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To Major General Walter S. Grant
July 7, 1941 [Washington, D.C.]
Personal and Confidential
Most confidentially, I propose in August to make a sweeping change in army corps commanders in order to get younger and more experienced leadership to these mobile forces from men who have proven themselves very able in organizing and training divisions. The present corps commanders are very good men but not quite up to the jobs from the viewpoint of activity and, on the part of three Coast Artillerymen, from the standpoint of knowledge of the mobile arms.1 I am also bringing about a change of command in Panama in September, and for this purpose will order General Van Voorhis to relieve Trott in the 5th Corps Area.
Under the circumstances and in view of your retirement date, it will help me out of a difficult situation to install your successor about the middle of August. If agreeable to you, on Embick’s recommendation, I would like to have you assist him in strategical planning, in which he is now engaged. Incidentally, he is on the Canadian Defense Board, and the Mexican Defense Board, as well as Serving in a confidential capacity at the White House.2 Also, I would like to have you serve on a general selection board which we must create. I do not imagine it would be necessary for you to change your place of residence because it probably would not be necessary for you to come to Washington every day.
Please treat everything I have said as most confidential, and please give me your frank reaction.3
Document Copy Text Source: George C. Marshall Papers, Pentagon Office Collection, Selected Materials, George C. Marshall Research Library, Lexington, Virginia.
Document Format: Typed letter.
1. The three corps commanders with Coast Artillery Corps backgrounds were Major Generals William E. Shedd (First), Frederic H. Smith (Seventh), and Walter K. Wilson (U.S.M.A., 1902) (Third). See Marshall to Wilson, October 7, 1941, Papers of George Catlett Marshall, #2-566 [2: 631-33].
On this same day, Marshall also wrote to Lieutenant General John L. De Witt to outline the proposed changes. “I had proceeded initially on the basis that it was essential to put in older officers as corps commanders from the viewpoint of morale and more especially because it seemed much wiser to have the ultimate selection of corps commander confined to men who had had extensive divisional command experience. Also, I wanted to avoid hurting the development of these new divisions by changing commanders in the middle of the process. Now, we have gotten to the point where such change of divisional command can be carried out, I think, without too much harm.” (Marshall to De Witt, July 7, 1941, GCMRL/G. C. Marshall Papers [Pentagon Office, Selected].)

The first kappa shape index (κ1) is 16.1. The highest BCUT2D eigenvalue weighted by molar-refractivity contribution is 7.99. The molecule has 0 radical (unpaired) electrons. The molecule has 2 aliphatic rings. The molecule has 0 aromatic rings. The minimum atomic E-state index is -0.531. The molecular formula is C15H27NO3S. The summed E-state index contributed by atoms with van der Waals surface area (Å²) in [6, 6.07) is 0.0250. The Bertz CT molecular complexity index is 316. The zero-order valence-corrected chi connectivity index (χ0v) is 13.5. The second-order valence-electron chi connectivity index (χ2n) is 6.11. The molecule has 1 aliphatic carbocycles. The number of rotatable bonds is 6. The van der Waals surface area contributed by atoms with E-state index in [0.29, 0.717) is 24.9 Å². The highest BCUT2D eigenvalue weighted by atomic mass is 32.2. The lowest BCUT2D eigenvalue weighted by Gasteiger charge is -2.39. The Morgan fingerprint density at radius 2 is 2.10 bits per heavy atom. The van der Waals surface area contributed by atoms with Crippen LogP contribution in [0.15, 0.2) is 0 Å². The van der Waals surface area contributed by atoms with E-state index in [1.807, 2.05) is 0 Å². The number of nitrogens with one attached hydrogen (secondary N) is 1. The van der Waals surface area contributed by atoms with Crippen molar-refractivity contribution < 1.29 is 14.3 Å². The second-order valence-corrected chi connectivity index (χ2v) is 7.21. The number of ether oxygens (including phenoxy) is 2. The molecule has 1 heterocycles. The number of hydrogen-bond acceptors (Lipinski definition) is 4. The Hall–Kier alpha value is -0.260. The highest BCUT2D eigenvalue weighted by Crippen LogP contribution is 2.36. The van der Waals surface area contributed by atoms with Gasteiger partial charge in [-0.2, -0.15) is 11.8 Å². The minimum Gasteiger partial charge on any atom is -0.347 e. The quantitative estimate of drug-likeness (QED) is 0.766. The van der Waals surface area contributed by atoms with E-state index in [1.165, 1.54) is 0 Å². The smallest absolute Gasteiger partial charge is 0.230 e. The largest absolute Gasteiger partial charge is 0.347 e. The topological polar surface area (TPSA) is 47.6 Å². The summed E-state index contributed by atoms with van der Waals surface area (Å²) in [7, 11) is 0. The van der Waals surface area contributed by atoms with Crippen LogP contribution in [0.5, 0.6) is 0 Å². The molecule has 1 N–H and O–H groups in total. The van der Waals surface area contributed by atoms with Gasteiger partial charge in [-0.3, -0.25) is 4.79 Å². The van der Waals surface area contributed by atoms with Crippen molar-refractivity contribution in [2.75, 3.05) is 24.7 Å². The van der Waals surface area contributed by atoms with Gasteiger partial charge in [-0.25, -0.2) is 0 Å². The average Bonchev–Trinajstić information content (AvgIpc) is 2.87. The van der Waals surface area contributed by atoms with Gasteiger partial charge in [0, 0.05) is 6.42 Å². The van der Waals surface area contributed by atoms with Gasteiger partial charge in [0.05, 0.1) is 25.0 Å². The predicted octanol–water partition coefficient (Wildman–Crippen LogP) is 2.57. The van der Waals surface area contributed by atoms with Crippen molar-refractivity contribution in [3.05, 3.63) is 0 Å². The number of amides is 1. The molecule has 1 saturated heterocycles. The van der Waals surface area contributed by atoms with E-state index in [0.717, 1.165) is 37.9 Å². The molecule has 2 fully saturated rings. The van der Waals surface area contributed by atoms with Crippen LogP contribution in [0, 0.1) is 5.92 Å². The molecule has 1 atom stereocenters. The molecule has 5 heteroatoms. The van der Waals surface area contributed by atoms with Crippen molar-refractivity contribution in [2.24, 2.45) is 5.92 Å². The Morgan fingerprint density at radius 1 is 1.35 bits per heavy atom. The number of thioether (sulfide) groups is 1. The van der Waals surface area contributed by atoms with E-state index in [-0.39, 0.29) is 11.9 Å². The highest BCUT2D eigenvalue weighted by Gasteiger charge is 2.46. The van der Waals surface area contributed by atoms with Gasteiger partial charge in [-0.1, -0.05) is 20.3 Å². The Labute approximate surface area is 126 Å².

2. Since the completion of the American-British staff conferences in late March, Marshall had called upon Major General Stanley D. Embick to advise not only the War Department but the president on military affairs. Secretary Stimson noted in his diary that Roosevelt considered Embick one of his trusted advisers. “He is one of our best strategists—a Retired General whom we all rely on, including the President.” (April 15 and October 1, 1941, Yale/H. L. Stimson Papers [Diary, 33: 163; 35: 103].)
3. Grant replied that while he was due to retire on January 31, 1942, he had hoped to command the Third Corps Area until December 1, 1941, but if Marshall preferred that he be relieved in August and assist Embick in strategic planning it was all right with him. “I’ll conform to any plan that is for the best interests of the army and the country.” (Grant to Marshall, July 9, 1941, GCMRL/G. C. Marshall Papers [Pentagon Office, Selected].)
Recommended Citation: ThePapers of George Catlett Marshall, ed.Larry I. Bland, Sharon Ritenour Stevens, and Clarence E. Wunderlin, Jr.(Lexington, Va.: The George C. Marshall Foundation, 1981- ). Electronic version based on The Papers of George Catlett Marshall, vol. 2, “We Cannot Delay,” July 1, 1939-December 6, 1941 (Baltimore and London: The Johns Hopkins University Press, 1986), pp. 561-562.